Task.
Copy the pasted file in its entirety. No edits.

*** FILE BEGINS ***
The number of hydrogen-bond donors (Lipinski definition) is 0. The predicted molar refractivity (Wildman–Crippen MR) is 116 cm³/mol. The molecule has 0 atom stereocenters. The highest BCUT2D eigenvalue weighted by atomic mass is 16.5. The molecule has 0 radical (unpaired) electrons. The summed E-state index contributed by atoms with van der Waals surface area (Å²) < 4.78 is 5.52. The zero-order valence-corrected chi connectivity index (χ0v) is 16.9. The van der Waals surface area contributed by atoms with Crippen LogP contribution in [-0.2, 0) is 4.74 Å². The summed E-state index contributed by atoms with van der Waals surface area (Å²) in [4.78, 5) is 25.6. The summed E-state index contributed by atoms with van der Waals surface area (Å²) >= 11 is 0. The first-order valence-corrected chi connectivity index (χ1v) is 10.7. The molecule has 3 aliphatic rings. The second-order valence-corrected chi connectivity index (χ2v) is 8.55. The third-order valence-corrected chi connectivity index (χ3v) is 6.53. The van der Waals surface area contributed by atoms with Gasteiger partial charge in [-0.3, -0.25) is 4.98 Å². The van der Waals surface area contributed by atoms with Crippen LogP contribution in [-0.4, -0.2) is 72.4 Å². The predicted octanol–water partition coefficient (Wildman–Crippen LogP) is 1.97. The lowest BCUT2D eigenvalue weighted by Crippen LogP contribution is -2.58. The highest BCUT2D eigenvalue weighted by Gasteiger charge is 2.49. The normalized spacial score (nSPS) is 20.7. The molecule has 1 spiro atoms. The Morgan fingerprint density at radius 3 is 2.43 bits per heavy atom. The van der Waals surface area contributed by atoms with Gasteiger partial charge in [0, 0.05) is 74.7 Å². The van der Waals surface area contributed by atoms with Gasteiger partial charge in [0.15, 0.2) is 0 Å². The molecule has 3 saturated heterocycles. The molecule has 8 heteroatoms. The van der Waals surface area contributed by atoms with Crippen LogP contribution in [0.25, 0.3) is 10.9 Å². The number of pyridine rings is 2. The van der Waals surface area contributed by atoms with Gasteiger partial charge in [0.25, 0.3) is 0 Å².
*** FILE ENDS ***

The number of hydrogen-bond donors (Lipinski definition) is 0. The predicted molar refractivity (Wildman–Crippen MR) is 116 cm³/mol. The molecule has 0 atom stereocenters. The highest BCUT2D eigenvalue weighted by atomic mass is 16.5. The molecule has 0 radical (unpaired) electrons. The summed E-state index contributed by atoms with van der Waals surface area (Å²) < 4.78 is 5.52. The zero-order valence-corrected chi connectivity index (χ0v) is 16.9. The van der Waals surface area contributed by atoms with Crippen LogP contribution in [-0.2, 0) is 4.74 Å². The summed E-state index contributed by atoms with van der Waals surface area (Å²) in [4.78, 5) is 25.6. The summed E-state index contributed by atoms with van der Waals surface area (Å²) >= 11 is 0. The first-order valence-corrected chi connectivity index (χ1v) is 10.7. The molecule has 3 aliphatic rings. The second-order valence-corrected chi connectivity index (χ2v) is 8.55. The third-order valence-corrected chi connectivity index (χ3v) is 6.53. The van der Waals surface area contributed by atoms with Gasteiger partial charge in [-0.3, -0.25) is 4.98 Å². The van der Waals surface area contributed by atoms with Crippen LogP contribution in [-0.4, -0.2) is 72.4 Å². The predicted octanol–water partition coefficient (Wildman–Crippen LogP) is 1.97. The lowest BCUT2D eigenvalue weighted by Crippen LogP contribution is -2.58. The highest BCUT2D eigenvalue weighted by Gasteiger charge is 2.49. The normalized spacial score (nSPS) is 20.7. The molecule has 1 spiro atoms. The Morgan fingerprint density at radius 3 is 2.43 bits per heavy atom. The van der Waals surface area contributed by atoms with Gasteiger partial charge in [0, 0.05) is 74.7 Å². The van der Waals surface area contributed by atoms with Gasteiger partial charge in [0.15, 0.2) is 0 Å². The molecule has 3 saturated heterocycles. The molecule has 8 heteroatoms. The van der Waals surface area contributed by atoms with Crippen LogP contribution in [0.25, 0.3) is 10.9 Å². The number of pyridine rings is 2. The van der Waals surface area contributed by atoms with Gasteiger partial charge in [0.25, 0.3) is 0 Å².